There may come a time when you walk into a seven-figure job interview with as much leverage as Eddie Jordan did upon meeting with the Rutgers athletic department. But I seriously, seriously doubt it. For starters, wanting the Rutgers men's basketball job makes you a prime candidate for the position, considering the team’s legacy over the past two decades boils down to Quincy Douby, failing to make the NCAA tournament every single year since 1991, and, unlike Northwestern, failing to produce enough sportswriters to make a huge deal about that streak.
Rutgers just fired a guy who was the kind of asshole that winged basketballs at his players’ heads and called them names because, well, those crunch-time points in a 53-49 game against South Florida aren’t going to score themselves. This is the same guy who was dumb enough to allow his practices to be taped, wholeheartedly believing that his tactics wouldn’t inspire some disgruntled employee to go rogue and broadcast that stuff the very moment he had a chance.
So you could forgive Jordan for being a bit cavalier in his application process. We all lie on résumés, and some are bigger than others. In fact, the ability to stretch, finagle, and massage the truth is probably more important for a major college basketball coach than X’s and O’s. But you gotta hand it to Jordan for fronting on the most amazing, audacious, “I wish you would” lie imaginable: dude lied to Rutgers about graduating from Rutgers. As if they throw out student records like receipts from old tax returns or something.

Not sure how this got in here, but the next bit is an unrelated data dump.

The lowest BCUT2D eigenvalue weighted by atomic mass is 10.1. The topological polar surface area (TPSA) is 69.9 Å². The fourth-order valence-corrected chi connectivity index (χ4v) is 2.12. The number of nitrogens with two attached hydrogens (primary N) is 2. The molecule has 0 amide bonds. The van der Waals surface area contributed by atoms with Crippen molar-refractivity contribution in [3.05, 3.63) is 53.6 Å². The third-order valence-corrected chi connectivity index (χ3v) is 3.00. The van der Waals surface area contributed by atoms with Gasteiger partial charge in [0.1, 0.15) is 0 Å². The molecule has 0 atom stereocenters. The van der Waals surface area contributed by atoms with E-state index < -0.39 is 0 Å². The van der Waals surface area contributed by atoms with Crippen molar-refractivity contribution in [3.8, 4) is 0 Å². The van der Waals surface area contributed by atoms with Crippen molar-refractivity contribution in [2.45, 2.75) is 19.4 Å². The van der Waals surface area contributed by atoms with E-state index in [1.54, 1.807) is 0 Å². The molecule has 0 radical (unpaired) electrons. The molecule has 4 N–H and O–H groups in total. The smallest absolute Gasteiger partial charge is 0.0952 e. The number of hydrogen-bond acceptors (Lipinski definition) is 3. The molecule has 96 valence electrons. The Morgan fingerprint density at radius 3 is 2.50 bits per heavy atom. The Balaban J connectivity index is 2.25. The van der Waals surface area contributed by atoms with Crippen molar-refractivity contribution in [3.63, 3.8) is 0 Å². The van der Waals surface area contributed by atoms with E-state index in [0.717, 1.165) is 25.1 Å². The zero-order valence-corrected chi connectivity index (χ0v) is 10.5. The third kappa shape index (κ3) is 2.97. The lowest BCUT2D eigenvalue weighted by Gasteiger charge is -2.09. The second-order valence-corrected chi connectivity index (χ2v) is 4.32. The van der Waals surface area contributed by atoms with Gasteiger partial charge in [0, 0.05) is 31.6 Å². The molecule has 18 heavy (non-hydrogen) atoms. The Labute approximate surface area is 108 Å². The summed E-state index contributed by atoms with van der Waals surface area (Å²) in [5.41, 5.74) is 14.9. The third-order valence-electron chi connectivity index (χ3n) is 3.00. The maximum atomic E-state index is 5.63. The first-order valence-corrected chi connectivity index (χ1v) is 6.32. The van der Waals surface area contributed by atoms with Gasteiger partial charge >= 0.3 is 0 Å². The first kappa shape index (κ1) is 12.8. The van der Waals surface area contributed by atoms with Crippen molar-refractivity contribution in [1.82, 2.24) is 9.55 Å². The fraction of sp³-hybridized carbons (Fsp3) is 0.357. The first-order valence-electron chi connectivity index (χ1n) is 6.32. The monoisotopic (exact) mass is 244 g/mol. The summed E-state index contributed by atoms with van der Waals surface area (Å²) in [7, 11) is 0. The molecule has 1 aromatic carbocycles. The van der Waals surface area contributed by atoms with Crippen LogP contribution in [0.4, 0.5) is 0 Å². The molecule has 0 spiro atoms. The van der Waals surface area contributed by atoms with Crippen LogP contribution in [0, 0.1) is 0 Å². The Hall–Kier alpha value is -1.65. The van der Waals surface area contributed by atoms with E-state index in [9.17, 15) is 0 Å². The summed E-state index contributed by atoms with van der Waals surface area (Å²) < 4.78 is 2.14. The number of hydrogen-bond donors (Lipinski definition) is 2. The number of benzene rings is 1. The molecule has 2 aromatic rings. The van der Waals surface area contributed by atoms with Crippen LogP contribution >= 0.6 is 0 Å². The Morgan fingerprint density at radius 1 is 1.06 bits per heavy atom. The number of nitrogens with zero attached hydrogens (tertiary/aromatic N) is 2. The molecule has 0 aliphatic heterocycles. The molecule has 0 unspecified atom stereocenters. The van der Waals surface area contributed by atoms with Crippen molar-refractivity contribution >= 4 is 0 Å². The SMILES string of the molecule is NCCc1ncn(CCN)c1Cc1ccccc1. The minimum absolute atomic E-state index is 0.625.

But should they be so quick to rush to judgment? Let’s be real, unless you’re like a doctor or an engineer, a college degree mostly suggests you have the computer skills and attention span to limit your Internet browsing to about six hours a day so you can complete the hour of actual work most 9-to-5s actually require and still have time for lunch. Jordan turned a starting five of Gilbert Arenas, Larry Hughes, Antawn Jamison, Brendan Haywood, and Jared Jeffries into a playoff team, and you’re giving him crap for not turning in paperwork?
If you’ve ascended to a head coaching gig in Divison I, you’ve got some skeletons in your closet at best, actual bodies at worst. What other secrets are the stewards of men's basketball hiding?
B.J. Hill, Northern Colorado: Leaked the new Daft Punk album.
King Rice, Monmouth: Goes to the dealership, but he never cops nothing.
Gregg Nibert, Presbyterian: “Gregg Nibert” is actually a man who died in 1992, but Presbyterian has hired six coaches since then who have taken the name to save money on business cards and other administrative expenses.
Tony Bennett, Virginia: Thinks it’s cute to use “dropped out of space camp” on his OkCupid profile, when in actuality, he was the valedictorian of the 1994 class of Space Camp Florida.
Dave Loos, Austin Peay: Racked up $55 worth of late fees after renting Belly from the Clarksville, Tennessee, Blockbuster and was totally going to return it, but now that the Blockbuster shut down, he wonders if he still has to pay.
Tyler Geving, Portland State: Believes The Wire is neither overrated nor underrated.
Bill Coen, Northeastern: So tired of people complaining about the first Arrested Development album beating Slanted and Enchanted in the 1992 Pazz & Jop poll, that he voted Zingalamaduni no. 1 on his 1994 ballot out of spite.
Chris Mack, Xavier: Made ends meet in the mid-’90s by playing bars as “Hootie Mack,” a Hootie & the Blowfish/Bell Biv DeVoe cover band.
Lennox Forrester, SIU Edwardsville: What he really wants to do is direct.
Billy Kennedy, Texas A&M: Stole a bunch of staplers from Murray State and Murray State could really use those staplers.
LeVelle Moton, North Carolina Central: Is seriously hoping no one gives him shit about these bran muffins not being gluten-free. For crying out loud, he brought enough for everyone at the office. Doesn’t that count for anything?
Andy Enfield, USC: Is worried about how being married to a swimsuit model is reinforcing heteronormative ideals in an alpha male environment, but not really.